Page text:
Figure 4. Final path diagram with corresponding standardized solution (total effect).

2.4. Hypotheses Tests

Once the data and model were proven to fit, be both valid and reliable, the hypotheses were tested. Each hypothesis had its null hypothesis, which was either rejected or accepted. The results for each of the five hypotheses were as follows:
Hypotheses 1 (H1):
A visitor destination’s cognitive image affects the overall image of the destination.
The hypothesis testing carried out resulted in the rejection of the null hypothesis and H1 was accepted with a significance level of 0.05 and a t-value larger than 1.96 (2.07) (Figure 3). Therefore, and in line with previous studies, cognitive image influenced the overall image of Jakarta.
Hypotheses 2 (H2):
A visitor destination’s affective image affects the overall image of the destination.
The second hypothesis was accepted, with the null hypothesis rejected with a t-value of 2.0, which was larger than 1.96 (significance level of 0.05) (Figure 2). This result was also in line with earlier studies and supports the assertion that visitors’ overall image of a destination is influenced by the effective image.
Hypotheses 3 (H3):
A visitor destination’s unique image affects the overall image of the destination.
Hypothesis 3 was accepted and the null hypothesis was rejected with a t-value larger than 1.96 at a significance level of 0.05 (3.25) (Figure 2). This is comparable with earlier studies and suggests that a destination’s unique image significantly affects the overall image of that destination.
Hypotheses 4 (H4):
Visitors’ perceptions of a destination’s overall image mediate the relationships between three destination brand images (cognitive, affective, and unique images) and people’s intentions to revisit the destination.
The null hypothesis was rejected and hypothesis 4 was accepted with a t-value of 9.50 (Figure 2), which is considerably higher than 1.96 (significance level of 0.05). This supports that the overall image significantly affects intentions to revisit a destination, which in turn also supports that the overall image is mediating the relationship between three destination brand images and intention to revisit, which is the same result as the original literature.
Hypotheses 5 (H5):
Visitors’ perceptions of a destination’s overall image mediate the relationships between three destination brand images (cognitive, affective, and unique images) and people’s intentions to recommend the destination to others.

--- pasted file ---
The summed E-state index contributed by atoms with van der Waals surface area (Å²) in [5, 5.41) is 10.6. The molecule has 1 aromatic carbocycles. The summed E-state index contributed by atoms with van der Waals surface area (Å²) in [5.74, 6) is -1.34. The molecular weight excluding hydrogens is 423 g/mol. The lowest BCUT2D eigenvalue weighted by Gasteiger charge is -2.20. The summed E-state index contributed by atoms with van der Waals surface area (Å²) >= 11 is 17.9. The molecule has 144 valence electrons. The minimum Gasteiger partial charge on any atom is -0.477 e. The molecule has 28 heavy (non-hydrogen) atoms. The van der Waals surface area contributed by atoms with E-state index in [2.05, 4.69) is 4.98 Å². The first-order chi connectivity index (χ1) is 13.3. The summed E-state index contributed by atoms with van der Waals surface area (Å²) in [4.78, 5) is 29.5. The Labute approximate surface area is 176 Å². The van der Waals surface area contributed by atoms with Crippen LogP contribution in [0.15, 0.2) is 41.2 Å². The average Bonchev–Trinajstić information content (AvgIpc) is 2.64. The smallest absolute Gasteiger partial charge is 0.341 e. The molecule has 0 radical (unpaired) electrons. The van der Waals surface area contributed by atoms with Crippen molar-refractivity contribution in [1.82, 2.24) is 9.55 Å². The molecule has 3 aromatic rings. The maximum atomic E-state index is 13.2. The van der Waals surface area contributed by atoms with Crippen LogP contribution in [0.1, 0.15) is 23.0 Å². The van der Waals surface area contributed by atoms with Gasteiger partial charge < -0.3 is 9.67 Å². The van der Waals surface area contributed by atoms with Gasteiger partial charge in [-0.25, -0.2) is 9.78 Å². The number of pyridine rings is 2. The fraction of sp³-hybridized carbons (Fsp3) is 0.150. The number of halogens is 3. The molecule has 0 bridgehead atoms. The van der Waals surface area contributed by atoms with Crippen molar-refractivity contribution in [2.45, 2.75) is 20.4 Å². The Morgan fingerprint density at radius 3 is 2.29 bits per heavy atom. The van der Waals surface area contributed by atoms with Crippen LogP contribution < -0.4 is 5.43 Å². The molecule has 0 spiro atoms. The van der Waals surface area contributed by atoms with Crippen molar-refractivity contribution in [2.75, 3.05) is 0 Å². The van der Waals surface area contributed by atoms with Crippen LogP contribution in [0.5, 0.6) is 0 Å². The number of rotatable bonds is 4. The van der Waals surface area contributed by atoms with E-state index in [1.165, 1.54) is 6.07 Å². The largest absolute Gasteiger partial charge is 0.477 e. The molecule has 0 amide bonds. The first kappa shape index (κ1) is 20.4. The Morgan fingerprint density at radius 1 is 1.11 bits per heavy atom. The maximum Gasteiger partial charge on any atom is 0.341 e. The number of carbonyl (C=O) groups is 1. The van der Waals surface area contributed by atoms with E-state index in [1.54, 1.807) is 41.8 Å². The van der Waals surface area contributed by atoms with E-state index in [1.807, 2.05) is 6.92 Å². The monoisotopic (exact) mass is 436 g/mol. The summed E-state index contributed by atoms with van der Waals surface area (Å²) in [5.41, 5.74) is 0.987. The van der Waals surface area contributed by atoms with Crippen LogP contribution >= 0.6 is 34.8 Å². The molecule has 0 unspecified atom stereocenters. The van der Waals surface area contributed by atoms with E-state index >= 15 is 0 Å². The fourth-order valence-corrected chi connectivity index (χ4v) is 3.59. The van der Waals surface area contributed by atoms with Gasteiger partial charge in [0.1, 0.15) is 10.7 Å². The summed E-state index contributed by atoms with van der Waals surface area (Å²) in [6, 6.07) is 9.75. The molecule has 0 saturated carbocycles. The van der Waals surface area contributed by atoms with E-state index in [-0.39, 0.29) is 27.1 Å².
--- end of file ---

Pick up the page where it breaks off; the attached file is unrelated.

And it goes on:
Hypothesis 5 was accepted with a t-value larger than 1.96 at a significance level of 0.05 (12.50) (Figure 2), which suggests that a destination’s overall image influences intentions to recommend the destination to others, making the overall image a mediator between three destination images and intention to recommend.

3. Conclusions

This research tested whether the conceptual model put forward by Qu et al. [24] was applicable to the city of Jakarta. The results indicated that cognitive images positively influenced overall destination image, which replicated the results obtained by earlier studies [24][33][34]. It confirmed that cognitive images are the most influential in forming an overall destination image. The other results were consistent with earlier studies. Crucially, the issue of the unique destination image, which has received less attention, proved to have a greater effect on the overall destination image than the affective image. Finally, the affective image was found to significantly influence a destination’s overall image in line with earlier studies [24][34].
The research indicated that the destination image model first put forward by Qu et al. [24] is not only relevant for Oklahoma but also to Jakarta, demonstrating the applicability of the model to other geographical locations outside the US. Unlike the original research, where only domestic visitors were surveyed, this study used a sample of international visitors. Additionally, it was shown again that the unique destination image is a variable that should be taken into account when formulating the overall image of a destination since there has been little attention paid to the unique destination image in the tourism literature to date.
Additionally, this research sought information that could assist the Enjoy Jakarta campaign in being more successful. There were 19 factors used in the analysis. The means of the overall image and visitors’ intentions were just slightly above neutral. This shows that international visitors do not view Jakarta very positively or very negatively. The item showing a strong positive cognitive image was friendly local people (Q7) and a strong positive unique image was also found for friendly and helpful local people (Q29). The item for which international visitors had a strong negative cognitive image was a clean/unspoiled environment (Q15) and there were no strong negative unique images.


  1. Lucarelli, A.; Berg, P.O. City branding: A state-of-the-art review of the research domain. J. Place Manag. Dev. 2011, 4, 9–27.